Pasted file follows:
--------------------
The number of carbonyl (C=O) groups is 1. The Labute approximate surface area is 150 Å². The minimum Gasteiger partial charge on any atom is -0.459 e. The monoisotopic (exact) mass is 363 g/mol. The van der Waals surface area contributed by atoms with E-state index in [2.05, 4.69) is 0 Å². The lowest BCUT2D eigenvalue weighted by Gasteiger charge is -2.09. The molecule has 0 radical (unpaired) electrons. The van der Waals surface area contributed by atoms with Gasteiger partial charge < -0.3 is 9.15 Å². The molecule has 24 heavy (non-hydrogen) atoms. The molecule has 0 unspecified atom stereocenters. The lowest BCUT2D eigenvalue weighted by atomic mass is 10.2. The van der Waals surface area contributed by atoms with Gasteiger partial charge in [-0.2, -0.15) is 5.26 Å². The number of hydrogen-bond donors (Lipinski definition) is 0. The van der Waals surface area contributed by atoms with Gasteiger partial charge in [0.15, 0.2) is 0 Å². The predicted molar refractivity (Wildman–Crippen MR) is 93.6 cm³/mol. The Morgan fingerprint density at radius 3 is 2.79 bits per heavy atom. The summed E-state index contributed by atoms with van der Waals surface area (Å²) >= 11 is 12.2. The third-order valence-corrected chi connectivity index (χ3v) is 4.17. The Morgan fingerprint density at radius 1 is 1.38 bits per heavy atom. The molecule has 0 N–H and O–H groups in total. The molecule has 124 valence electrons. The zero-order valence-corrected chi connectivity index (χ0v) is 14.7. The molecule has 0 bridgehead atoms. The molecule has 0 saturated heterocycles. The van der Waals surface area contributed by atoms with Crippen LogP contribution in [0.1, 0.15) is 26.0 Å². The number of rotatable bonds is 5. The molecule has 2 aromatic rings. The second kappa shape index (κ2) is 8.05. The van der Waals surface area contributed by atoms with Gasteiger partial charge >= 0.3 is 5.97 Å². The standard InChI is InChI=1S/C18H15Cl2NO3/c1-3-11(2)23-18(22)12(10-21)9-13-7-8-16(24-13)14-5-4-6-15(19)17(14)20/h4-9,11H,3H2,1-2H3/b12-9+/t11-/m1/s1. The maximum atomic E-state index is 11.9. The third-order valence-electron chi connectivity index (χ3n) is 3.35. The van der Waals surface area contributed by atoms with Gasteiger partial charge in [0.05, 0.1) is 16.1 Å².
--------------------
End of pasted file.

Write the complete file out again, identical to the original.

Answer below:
The number of carbonyl (C=O) groups is 1. The Labute approximate surface area is 150 Å². The minimum Gasteiger partial charge on any atom is -0.459 e. The monoisotopic (exact) mass is 363 g/mol. The van der Waals surface area contributed by atoms with E-state index in [2.05, 4.69) is 0 Å². The lowest BCUT2D eigenvalue weighted by Gasteiger charge is -2.09. The molecule has 0 radical (unpaired) electrons. The van der Waals surface area contributed by atoms with Gasteiger partial charge < -0.3 is 9.15 Å². The molecule has 24 heavy (non-hydrogen) atoms. The molecule has 0 unspecified atom stereocenters. The lowest BCUT2D eigenvalue weighted by atomic mass is 10.2. The van der Waals surface area contributed by atoms with Gasteiger partial charge in [-0.2, -0.15) is 5.26 Å². The number of hydrogen-bond donors (Lipinski definition) is 0. The van der Waals surface area contributed by atoms with Gasteiger partial charge in [0.15, 0.2) is 0 Å². The predicted molar refractivity (Wildman–Crippen MR) is 93.6 cm³/mol. The Morgan fingerprint density at radius 3 is 2.79 bits per heavy atom. The summed E-state index contributed by atoms with van der Waals surface area (Å²) >= 11 is 12.2. The third-order valence-corrected chi connectivity index (χ3v) is 4.17. The Morgan fingerprint density at radius 1 is 1.38 bits per heavy atom. The molecule has 0 N–H and O–H groups in total. The molecule has 124 valence electrons. The zero-order valence-corrected chi connectivity index (χ0v) is 14.7. The molecule has 0 bridgehead atoms. The molecule has 0 saturated heterocycles. The van der Waals surface area contributed by atoms with Crippen LogP contribution in [0.1, 0.15) is 26.0 Å². The number of rotatable bonds is 5. The molecule has 2 aromatic rings. The second kappa shape index (κ2) is 8.05. The van der Waals surface area contributed by atoms with Gasteiger partial charge >= 0.3 is 5.97 Å². The standard InChI is InChI=1S/C18H15Cl2NO3/c1-3-11(2)23-18(22)12(10-21)9-13-7-8-16(24-13)14-5-4-6-15(19)17(14)20/h4-9,11H,3H2,1-2H3/b12-9+/t11-/m1/s1. The maximum atomic E-state index is 11.9. The third-order valence-electron chi connectivity index (χ3n) is 3.35. The van der Waals surface area contributed by atoms with Gasteiger partial charge in [0.05, 0.1) is 16.1 Å².